Our fashion ontology is our tool to understand products and people, and we built it to respond to very specific needs in our mobile apps.
Why we built our fashion ontology?
Fashion lacks a standard to classify clothes or to refer to the variety of concepts that describe products, styles, and personal fashion preferences.
At some point, we found ourselves receiving a lot of data via our consumer apps. We were receiving millions of described outfits, the described clothes in millions of closets, and hundreds of millions of what-to-wear queries from people trying to decide what to wear
Looking at this data, we only saw unorganized data, so chaotic that it was impossible to manage or build on top of it.
Our users could not really express their needs precisely in a ways that we could understand them, we couldn’t even describe the content displayed in our apps, in a way that could be found by those in need of it.
The backbone of our Taste Graph
Today, our fashion ontology is the backbone of our Taste Graph technology, and it is core to our development process.
We divide our ontology into two parts:
- Products ontology. It is a 5-level ontology that describes products and subjective characteristics of products;
- Outfits ontology. It is a 2-level ontology that describes outfits, mostly with subjective descriptors.
Our fashion ontology today
Our fashion ontology is our tool to understand products and people: it goes well beyond assigning descriptors to clothing. It has a very strong emphasis on describing people.
Our ontology today is the classification of descriptors needed to define a fashion product and a shopper’s need, in terms that are relevant for shoppers, for retailers and for data scientists. It contains the vocabulary used by people and by fashion retailers, with an understanding of how these descriptors are used together. Our ontology covers all aspects related to fashion purchase drivers: product properties, occasions, brands or influencers, or trends: It is formed by +2500 unique concepts and a few hundreds of thousands of descriptors.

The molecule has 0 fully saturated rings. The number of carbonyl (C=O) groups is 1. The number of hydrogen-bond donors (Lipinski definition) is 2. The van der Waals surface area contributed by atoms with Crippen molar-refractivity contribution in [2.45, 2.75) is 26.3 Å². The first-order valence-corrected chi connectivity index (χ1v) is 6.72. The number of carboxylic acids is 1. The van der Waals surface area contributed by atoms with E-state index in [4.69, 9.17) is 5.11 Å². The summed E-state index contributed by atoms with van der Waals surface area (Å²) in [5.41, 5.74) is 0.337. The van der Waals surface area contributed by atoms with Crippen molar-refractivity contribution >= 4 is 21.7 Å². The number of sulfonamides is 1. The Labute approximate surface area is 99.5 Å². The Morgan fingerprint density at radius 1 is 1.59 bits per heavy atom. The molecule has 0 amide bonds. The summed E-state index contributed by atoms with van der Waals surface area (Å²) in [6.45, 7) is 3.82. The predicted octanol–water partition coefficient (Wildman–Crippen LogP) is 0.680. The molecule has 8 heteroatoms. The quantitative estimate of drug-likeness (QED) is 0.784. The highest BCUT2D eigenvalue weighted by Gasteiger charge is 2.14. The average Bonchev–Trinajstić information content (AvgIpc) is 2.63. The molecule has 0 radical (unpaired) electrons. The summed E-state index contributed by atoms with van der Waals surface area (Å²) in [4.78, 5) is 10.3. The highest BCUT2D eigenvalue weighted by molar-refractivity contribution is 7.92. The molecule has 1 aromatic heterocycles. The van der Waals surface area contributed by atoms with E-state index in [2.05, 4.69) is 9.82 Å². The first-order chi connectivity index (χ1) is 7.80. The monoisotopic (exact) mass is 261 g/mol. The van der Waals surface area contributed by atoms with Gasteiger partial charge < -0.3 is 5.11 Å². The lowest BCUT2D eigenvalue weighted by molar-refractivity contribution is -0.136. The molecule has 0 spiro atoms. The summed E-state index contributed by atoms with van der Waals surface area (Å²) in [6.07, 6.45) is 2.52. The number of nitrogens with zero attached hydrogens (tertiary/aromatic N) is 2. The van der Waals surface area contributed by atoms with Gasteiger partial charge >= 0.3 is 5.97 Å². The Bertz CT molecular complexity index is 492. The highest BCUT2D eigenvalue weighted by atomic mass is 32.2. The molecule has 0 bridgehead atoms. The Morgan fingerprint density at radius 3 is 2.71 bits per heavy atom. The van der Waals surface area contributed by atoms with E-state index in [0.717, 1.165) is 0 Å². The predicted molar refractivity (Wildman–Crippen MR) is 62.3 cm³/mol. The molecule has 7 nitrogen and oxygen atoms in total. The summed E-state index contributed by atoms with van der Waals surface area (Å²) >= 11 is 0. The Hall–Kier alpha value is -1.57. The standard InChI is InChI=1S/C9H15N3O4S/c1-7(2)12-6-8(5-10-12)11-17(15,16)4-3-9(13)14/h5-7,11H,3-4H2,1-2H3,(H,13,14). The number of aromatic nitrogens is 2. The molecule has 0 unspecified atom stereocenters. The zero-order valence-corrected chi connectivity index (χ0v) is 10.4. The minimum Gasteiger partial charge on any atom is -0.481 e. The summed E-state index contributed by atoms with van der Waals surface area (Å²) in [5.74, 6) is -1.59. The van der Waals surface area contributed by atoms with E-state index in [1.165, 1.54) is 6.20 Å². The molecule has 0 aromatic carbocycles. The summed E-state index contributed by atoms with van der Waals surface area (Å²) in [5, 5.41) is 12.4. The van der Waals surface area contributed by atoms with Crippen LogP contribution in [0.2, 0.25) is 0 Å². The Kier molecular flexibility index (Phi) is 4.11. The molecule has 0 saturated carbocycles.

What we’ve built on top of the ontology?
- Digital closet
- Taste Graph
- Search tech
- Recommendations is all forms and personalization
- Clothes classifier
- The ontology has also provided a unique common language for the team to communicate, and work, more efficiently.
How can I fashion ontology help your business?
Well, that’s a question you’ll have to answer prior to building one. You might already have a fashion taxonomy, and you’ll expand it little by little as your product team demands more tech strength.
In general, your fashion ontology will help you describe products and shoppers in a way that allows you to:
- Understand products and shoppers;
- Manage products and shoppers.
Your ontology will help you manage your catalogue with new browsing methods, humanized categories adapted to different types of shoppers or situations. It will reflect how your organization wants to talk to shoppers, always retaining total control over your voice while understanding the voice of your shoppers.
It will guide your data-attaching mechanisms to attach the right descriptors to products and shoppers. Data-attaching mechanisms include your taste graph, your editors, your deep learning algorithms, and other sources of product and shopper descriptors.
Characteristics of our ontology
Again, it will depend on the state you are at. Your ontology or fashion taxonomy is a tool that contains the organized and structured descriptors that define your products and your shoppers, in the terms that are relevant for your organization and your shoppers.
- Your ontology includes clothing and non-clothing descriptors;
- The ontology includes descriptors used by your organization, and by your shoppers;
- Descriptors are classified in categories, types, properties and more;
- We capture the correlations among your descriptors as defined by your products and your shoppers.
How can you use your ontology?
The Fashion Taste API main focus has been about the search for structure, in the unstructured world of clothing classification.
Once we learnt about clothing classification, we learnt that purchase drivers go well beyond clothing taste, and we gave a structure to those as well. So, believe us, we love clean and structured data that our algorithms can work with.
Despite of the above (or because of the above), we have found amazing value in shoppers’ unstructured input. This input are descriptors that you would not expect your shoppers to be using when interacting with you.
We’ve learnt that people refer to their fashion needs in ways that are very different to how retailers do. Also, the type of taxonomies that fashion retailers tend to have cover mostly product descriptions. But drivers of purchases are related to other factors: products, occasions, influencers, brands and trends. You can read about it here.